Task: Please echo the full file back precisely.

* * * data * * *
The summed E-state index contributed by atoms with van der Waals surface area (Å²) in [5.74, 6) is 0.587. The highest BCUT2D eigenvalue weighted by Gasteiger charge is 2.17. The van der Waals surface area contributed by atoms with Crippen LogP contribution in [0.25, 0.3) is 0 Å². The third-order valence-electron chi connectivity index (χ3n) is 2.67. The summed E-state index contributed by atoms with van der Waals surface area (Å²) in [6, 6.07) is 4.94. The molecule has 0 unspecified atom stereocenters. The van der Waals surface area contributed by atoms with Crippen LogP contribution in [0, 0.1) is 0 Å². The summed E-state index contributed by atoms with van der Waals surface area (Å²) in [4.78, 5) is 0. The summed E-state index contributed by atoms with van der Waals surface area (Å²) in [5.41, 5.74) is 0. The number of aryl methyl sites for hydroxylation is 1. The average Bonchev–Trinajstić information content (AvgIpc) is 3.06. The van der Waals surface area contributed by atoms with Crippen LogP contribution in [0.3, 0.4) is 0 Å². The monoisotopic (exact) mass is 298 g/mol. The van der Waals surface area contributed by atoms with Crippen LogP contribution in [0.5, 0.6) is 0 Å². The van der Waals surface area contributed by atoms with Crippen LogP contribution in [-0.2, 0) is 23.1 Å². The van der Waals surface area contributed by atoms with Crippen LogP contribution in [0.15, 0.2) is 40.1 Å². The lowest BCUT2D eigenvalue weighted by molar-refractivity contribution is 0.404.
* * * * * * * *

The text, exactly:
The summed E-state index contributed by atoms with van der Waals surface area (Å²) in [5.74, 6) is 0.587. The highest BCUT2D eigenvalue weighted by Gasteiger charge is 2.17. The van der Waals surface area contributed by atoms with Crippen LogP contribution in [0.25, 0.3) is 0 Å². The third-order valence-electron chi connectivity index (χ3n) is 2.67. The summed E-state index contributed by atoms with van der Waals surface area (Å²) in [6, 6.07) is 4.94. The molecule has 0 unspecified atom stereocenters. The van der Waals surface area contributed by atoms with Crippen LogP contribution in [0, 0.1) is 0 Å². The summed E-state index contributed by atoms with van der Waals surface area (Å²) in [4.78, 5) is 0. The summed E-state index contributed by atoms with van der Waals surface area (Å²) in [5.41, 5.74) is 0. The number of aryl methyl sites for hydroxylation is 1. The average Bonchev–Trinajstić information content (AvgIpc) is 3.06. The van der Waals surface area contributed by atoms with Crippen LogP contribution in [0.3, 0.4) is 0 Å². The monoisotopic (exact) mass is 298 g/mol. The van der Waals surface area contributed by atoms with Crippen LogP contribution in [0.5, 0.6) is 0 Å². The van der Waals surface area contributed by atoms with Crippen LogP contribution in [-0.2, 0) is 23.1 Å². The van der Waals surface area contributed by atoms with Crippen LogP contribution in [0.15, 0.2) is 40.1 Å². The lowest BCUT2D eigenvalue weighted by molar-refractivity contribution is 0.404.